DayGlo introduced NGX-19, the latest addition to its NightGlo glow-in-the-dark pigments. This nontoxic, photoluminiscent pigment is a mixed-metal oxide that is said to phosphoresce up to 10 times longer than standard zinc sulfide pigments. It boasts a strong, blue afterglow for up to 15 hr after charging and is available in fluorescent magenta (GPF22) and fluorescent yellow (GPF34). In free-flowing prill form, the pigment has heat stability up to 550 F.
NanoBioMatters, a Spanish firm that now has a U.S. office, introduced two new nanoclay additives at NPE. NanoBioTer is designed specifically to improve barriers to oxygen, nitrogen, carbon dioxide, flavor, and aroma in food packaging. It meets FDA and EU food-contact specs. Only 4% of this surface-treated nanoclay in a 5-micron EVOH layer is said to double barrier performance, even at high humidity.
The company also introduced NanoBioTer+, a silver-functionalized nanoclay as a safe, long-lasting antimicrobial.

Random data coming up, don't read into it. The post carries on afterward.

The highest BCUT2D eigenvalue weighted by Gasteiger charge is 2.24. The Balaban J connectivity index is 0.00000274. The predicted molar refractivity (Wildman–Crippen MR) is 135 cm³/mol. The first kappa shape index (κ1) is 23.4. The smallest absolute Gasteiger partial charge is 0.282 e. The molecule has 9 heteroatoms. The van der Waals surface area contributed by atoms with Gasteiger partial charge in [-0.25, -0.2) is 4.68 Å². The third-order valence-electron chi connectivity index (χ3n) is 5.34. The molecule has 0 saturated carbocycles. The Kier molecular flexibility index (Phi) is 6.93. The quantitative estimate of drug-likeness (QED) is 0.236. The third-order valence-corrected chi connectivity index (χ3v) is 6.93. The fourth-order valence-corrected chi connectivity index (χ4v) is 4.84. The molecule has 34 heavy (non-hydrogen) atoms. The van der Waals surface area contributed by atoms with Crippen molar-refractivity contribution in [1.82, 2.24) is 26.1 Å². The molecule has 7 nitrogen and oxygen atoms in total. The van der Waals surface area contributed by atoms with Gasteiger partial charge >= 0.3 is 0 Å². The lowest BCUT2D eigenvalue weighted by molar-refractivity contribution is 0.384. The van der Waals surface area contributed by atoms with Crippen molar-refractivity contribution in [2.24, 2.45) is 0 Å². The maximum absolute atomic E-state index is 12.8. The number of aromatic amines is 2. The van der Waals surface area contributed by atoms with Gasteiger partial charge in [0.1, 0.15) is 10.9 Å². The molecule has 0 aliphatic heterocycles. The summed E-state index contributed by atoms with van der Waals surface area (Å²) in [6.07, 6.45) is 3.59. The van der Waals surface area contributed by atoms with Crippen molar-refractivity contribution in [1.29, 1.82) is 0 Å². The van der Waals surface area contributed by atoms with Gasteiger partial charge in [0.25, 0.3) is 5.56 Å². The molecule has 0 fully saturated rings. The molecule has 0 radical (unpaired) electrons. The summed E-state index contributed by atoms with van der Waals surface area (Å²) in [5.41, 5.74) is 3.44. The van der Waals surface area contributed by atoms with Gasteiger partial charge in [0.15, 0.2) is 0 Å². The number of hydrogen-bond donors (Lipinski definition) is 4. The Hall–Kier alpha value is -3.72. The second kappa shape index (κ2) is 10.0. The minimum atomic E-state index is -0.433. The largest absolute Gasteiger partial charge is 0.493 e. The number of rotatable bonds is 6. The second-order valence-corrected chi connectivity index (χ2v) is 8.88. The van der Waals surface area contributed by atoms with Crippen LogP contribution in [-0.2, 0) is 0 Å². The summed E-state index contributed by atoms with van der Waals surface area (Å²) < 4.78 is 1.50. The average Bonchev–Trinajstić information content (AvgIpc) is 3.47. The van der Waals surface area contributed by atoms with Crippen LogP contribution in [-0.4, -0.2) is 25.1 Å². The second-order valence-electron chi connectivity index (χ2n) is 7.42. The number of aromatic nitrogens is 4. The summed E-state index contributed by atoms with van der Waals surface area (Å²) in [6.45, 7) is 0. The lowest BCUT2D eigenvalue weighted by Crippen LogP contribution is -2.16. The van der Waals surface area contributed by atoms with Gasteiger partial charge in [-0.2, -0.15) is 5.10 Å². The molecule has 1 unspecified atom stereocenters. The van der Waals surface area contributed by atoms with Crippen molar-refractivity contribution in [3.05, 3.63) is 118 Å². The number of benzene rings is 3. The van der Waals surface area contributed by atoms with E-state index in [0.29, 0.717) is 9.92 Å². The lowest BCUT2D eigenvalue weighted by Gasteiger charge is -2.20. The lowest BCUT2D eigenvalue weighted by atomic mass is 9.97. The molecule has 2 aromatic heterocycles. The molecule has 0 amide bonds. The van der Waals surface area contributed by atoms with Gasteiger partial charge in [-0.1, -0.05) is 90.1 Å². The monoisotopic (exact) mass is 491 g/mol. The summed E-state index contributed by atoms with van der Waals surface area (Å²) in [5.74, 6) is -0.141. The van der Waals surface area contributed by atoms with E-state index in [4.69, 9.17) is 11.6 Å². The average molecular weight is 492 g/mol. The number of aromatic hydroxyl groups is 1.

As reported in July, Nanophase Technologies is a supplier of nano-scale zinc oxide, antimony tin oxide, aluminum oxide, and bismuth oxide for use in blocking UV or infrared light, providing x-ray visibility, or adding scratch resistance. Relatively new to plastics, Nanophase offers its products as pellet or powder masterbatches containing 30% to 40% nano additive in PP, LLDPE, or PC. These products maintain transparency but contribute some haze.
Meanwhile, Americhem has new customizable high-performance UV stabilizer concentrates for PET flexible and rigid packaging. Called nDuramax, they are designed to extend shelf life of product contents and enhance package color consistency. Initial grades are geared to pharmaceutical and specialty beverage bottles.
Also new from Americhem is a proprietary cycle-time reduction additive that is said to improve both productivity and overall product quality. New xCelmax raises the crystallization temperature of a PP and HDPE so that products such as pails, bottles, closures, door panels, and thermoformed containers can be ejected sooner. At the same time, xCelmax reportedly reduces the potential for defects due to warping. It comes in pellets and beads.
Colorants were the most numerous class of additives making news at the huge triennial plastics exhib...